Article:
Target Corp. said it has reached an agreement with Visa Inc. card issuers to reimburse up to $67 million in costs related to a data breach at the retailer in 2013, according to a source familiar with the matter.
The breach during the holiday shopping season compromised at least 40 million credit cards and may have resulted in the theft of personal information from as many as 110 million people.
The agreement comes three months after a proposed $19 million settlement between Target and Mastercard Inc. fell through as not enough banks accepted the deal.
A lawyer representing banks that are suing Target said financial institutions should not accept the “optional alternative recovery offer” as that requires them to release the retailer from a class action lawsuit.
“Just as with the proposed MasterCard settlement…this deal was negotiated under a veil of secrecy without the involvement of the court or the court-appointed legal representatives of financial institutions,” Charles Zimmerman of Zimmerman Reed said.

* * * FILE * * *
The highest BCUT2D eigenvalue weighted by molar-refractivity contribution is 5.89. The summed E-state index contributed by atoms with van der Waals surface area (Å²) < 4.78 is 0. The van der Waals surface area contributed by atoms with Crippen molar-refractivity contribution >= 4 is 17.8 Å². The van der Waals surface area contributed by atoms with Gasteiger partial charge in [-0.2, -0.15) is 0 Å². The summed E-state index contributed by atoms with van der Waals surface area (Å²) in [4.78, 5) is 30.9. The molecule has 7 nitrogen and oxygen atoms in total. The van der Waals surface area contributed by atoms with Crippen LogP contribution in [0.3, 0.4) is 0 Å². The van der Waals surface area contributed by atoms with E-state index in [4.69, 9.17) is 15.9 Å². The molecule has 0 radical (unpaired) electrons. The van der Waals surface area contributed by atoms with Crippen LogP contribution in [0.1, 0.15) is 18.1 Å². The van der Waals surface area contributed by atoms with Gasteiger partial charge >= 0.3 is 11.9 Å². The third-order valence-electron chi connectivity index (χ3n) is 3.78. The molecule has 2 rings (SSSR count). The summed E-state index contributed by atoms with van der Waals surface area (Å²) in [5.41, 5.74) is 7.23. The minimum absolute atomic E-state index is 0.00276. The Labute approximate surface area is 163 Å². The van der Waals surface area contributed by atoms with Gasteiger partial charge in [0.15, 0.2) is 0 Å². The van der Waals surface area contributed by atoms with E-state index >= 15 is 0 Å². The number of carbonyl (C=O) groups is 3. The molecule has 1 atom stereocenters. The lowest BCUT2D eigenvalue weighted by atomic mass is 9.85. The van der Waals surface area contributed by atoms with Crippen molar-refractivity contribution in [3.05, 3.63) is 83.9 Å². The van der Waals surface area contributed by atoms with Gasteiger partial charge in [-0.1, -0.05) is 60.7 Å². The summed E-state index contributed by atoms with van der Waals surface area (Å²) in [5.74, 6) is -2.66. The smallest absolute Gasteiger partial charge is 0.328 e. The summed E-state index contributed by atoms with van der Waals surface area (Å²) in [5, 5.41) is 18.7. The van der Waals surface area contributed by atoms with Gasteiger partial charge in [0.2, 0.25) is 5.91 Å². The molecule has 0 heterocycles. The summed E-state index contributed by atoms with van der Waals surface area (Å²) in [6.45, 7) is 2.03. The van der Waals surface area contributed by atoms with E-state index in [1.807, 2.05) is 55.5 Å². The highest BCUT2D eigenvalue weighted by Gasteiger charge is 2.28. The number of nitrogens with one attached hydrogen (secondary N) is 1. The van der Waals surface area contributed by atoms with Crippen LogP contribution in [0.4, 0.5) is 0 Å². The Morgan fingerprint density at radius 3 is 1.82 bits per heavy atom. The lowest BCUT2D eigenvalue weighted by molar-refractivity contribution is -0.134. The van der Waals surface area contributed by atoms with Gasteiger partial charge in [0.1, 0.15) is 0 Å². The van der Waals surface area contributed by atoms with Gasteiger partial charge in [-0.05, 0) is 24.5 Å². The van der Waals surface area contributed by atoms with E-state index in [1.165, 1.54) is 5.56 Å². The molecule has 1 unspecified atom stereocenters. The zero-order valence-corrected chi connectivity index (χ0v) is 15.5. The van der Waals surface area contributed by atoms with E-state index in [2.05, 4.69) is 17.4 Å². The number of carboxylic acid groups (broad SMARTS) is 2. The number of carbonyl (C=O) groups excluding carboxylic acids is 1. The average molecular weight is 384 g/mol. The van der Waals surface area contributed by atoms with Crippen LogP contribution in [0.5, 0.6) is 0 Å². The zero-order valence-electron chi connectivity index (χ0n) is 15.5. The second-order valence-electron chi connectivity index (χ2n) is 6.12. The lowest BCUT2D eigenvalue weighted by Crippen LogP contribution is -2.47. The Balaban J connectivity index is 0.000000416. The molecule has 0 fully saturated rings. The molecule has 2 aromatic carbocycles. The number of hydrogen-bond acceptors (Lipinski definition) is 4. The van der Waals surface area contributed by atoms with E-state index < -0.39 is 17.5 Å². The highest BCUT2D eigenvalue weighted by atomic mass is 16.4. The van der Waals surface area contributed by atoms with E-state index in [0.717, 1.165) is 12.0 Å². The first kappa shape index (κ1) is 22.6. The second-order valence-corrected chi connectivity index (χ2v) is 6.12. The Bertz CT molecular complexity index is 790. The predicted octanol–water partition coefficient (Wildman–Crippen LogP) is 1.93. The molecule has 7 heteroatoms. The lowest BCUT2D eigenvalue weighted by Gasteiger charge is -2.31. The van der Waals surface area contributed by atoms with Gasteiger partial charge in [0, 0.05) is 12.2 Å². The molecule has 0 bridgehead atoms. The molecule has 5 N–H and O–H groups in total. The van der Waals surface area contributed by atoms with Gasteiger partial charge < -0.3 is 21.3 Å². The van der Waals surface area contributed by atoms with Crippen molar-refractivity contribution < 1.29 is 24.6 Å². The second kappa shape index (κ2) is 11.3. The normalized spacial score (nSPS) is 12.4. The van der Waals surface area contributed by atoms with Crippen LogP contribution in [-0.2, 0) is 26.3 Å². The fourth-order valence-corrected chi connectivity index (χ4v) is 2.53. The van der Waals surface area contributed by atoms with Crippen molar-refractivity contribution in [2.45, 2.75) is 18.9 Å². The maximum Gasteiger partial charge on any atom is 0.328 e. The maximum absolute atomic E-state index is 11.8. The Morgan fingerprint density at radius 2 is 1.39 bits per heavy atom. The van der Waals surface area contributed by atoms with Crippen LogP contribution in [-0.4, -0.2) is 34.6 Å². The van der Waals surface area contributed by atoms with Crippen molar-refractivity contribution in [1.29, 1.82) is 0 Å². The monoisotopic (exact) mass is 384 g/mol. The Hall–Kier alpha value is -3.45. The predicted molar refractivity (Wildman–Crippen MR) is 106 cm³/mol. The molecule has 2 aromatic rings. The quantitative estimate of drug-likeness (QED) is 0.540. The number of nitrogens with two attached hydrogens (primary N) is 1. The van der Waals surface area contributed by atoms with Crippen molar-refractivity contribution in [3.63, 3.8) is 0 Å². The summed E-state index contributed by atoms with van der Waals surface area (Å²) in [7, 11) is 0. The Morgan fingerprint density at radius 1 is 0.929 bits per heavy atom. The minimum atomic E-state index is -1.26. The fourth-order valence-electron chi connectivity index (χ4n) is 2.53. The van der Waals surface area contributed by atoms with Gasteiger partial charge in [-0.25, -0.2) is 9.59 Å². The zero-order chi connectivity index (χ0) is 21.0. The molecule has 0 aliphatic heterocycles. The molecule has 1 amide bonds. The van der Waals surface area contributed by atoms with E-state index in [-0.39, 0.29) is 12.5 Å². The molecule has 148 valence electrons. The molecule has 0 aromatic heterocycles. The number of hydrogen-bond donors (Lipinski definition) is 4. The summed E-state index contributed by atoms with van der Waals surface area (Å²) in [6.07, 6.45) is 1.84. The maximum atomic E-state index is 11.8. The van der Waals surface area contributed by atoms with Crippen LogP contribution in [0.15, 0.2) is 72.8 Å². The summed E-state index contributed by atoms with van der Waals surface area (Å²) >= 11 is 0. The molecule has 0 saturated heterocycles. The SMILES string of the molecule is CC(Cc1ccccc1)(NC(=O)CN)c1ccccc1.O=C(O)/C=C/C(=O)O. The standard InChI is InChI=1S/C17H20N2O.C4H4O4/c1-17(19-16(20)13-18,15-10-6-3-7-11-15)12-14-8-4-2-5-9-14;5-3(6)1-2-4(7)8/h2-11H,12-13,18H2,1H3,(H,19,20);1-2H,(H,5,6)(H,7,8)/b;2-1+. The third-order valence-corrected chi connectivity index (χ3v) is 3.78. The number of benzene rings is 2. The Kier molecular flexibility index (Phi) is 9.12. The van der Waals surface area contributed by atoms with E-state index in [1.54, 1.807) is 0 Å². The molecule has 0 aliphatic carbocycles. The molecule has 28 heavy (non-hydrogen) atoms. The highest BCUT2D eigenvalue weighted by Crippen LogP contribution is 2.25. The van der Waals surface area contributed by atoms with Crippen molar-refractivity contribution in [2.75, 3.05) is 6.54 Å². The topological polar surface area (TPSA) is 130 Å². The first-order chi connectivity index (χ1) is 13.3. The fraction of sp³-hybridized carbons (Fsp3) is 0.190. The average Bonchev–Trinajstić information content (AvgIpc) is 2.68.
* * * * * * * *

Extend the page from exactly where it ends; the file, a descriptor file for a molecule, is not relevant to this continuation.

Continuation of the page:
The Mastercard deal required the approval of banks that issued at least 90 percent of the MasterCard accounts.
“(The agreement with Visa) fails to fully reimburse card issuers for the substantial losses suffered from the Target data breach,” Zimmerman said in an email on Tuesday.
Financial institutions have sued Target, saying they have spent billions of dollars to replace compromised cards and beef up customer service operations because of the data breach.
Target said on Tuesday the agreement with Visa was based on a condition that a subset of Visa card issuers entered into direct settlements with Target and Visa.
Target’s breach was followed by an attack on Home Depot Inc. which revealed theft of some 56 million payment cards in September last year.
More recently, office supplies retailer Staples Inc. said about 1.16 million payments may have been affected by a data breach it had announced in October.
The Wall Street Journal reported the agreement between Target and Visa earlier in the day, citing people familiar with the matter.
Target had incurred $162 million in net expenses related to the breach as of Jan. 31.
(Reporting by Yashaswini Swamynathan and Sudarshan Varadhan in Bengaluru; Editing by Don Sebastian)
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